In addition to firearms makers, the group includes Taser International (TASR). Taser is known for its electronic stun guns, widely used in law enforcement. Taser's stock boasts a 94 IBD Composite Rating, meaning it has outperformed 94% of all stocks on key metrics such as sales and profit growth.
"Our biggest differentiator is our understanding of the law enforcement and safety niche," CEO Rick Smith said.
In February 2012, Taser introduced the Axon line of on-officer wearable cameras and Evidence.com, a website to help agencies build digital evidence systems.
Smith said the company, which is frequently sued, has special knowledge about evidence management.
"We litigate a lot. We know the types of cases our customers deal with," he said.
Smith declined to name specific market areas that Taser plans to enter because the company is in a quiet period ahead of Q4 earnings results on Feb. 26.
Asked what will drive industry growth in general this year, he replied: "The continuing interest around mobile apps on smartphones and tablets deepens. That trend will create a lot of opportunity" to equip police, military and citizens with smart mobile security devices.
Home Security Makeover
Also making up a big piece of the security and safety group are security systems companies like ADT (ADT) and service companies such as Brink's (BCO), known for its armored-car delivery service.
ADT is the largest company in the group, with market capitalization of $5.7 billion and annual revenue north of $3.3 billion. The leader in the U.S. home-security market, currently with about 25% market share, the 140-year-old company was bought by diversified manufacturer Tyco International (TYC) in 1997, then spun off in September 2012.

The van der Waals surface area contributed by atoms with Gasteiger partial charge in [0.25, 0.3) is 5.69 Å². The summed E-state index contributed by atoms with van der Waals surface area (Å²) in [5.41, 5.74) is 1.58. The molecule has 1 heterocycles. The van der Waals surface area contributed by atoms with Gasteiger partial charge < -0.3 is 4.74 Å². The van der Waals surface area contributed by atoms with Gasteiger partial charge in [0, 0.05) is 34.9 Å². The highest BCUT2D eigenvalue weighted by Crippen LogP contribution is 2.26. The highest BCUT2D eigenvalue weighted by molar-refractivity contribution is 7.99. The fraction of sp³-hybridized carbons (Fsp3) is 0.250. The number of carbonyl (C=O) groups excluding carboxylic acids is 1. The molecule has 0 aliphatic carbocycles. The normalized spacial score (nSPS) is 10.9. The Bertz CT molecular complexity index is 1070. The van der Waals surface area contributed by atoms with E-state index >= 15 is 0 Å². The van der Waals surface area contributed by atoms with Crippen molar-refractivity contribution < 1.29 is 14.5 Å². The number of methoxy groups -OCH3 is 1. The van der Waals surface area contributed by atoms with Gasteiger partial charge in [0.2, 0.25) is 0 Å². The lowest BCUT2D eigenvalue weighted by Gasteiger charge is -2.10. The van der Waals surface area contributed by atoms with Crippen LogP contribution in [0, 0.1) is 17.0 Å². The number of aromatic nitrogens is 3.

CEO Naren Gursahaney says there's lots of room for growth.
"Only 19% of homes in the U.S. and Canada have a monitored security system, and the home automation industry is still in its infancy," Gursahaney told analysts on a Jan. 30 earnings call.
ADT has tough competition as communications giants AT&T (T) and Comcast (CMCSA) ramp up security offerings. AT&T's Digital Life, for example, lets users remotely control home-security systems .
ADT might also feel some competition from diversifying Brink's. Its earnings per share over the last three quarters rose from 0% to 26% to 36% last quarter. Consensus is for a 46% hike in EPS this quarter.
CEO Tom Schievelbein told IBD in an email interview that after diversifying globally — 77% of 2013 revenue came from international markets — Brink's is moving into adjacent industries such as prepaid credit cards and payment processing.
He also noted the company is "exploring a potential re-entry into the residential security market," which Brink's exited in 2008.
Smarter Guns, Manufacturing
In the firearms market, technology presents both opportunity and controversy for Smith & Wesson, Sturm Ruger and others.
"A hot topic and trend that has been popping up is increased interest in smart guns," IBISWorld analyst Maksim Soshkin said. Smart guns, which are expected to hit the market later this year, will use technology such as fingerprint ID chips to recognize the user and shoot only when used by the proper person.
When they come to market, that might trigger a New Jersey law that mandates all state dealers only sell smart guns, Soshkin said. More than a decade ago, New Jersey passed a law that within three years after the technology becomes available, all guns in the state must be smart guns.
On the manufacturing side, "3D printing has the potential to change the way guns are manufactured," Soshkin said. A company called Solid Concepts, for example, made a metal Browning handgun with a 3-dimensional printer, which uses a software "blueprint" to make devices.
Follow James DeTar on Twitter: @IBD_JDeTar.
- Sturm Ruger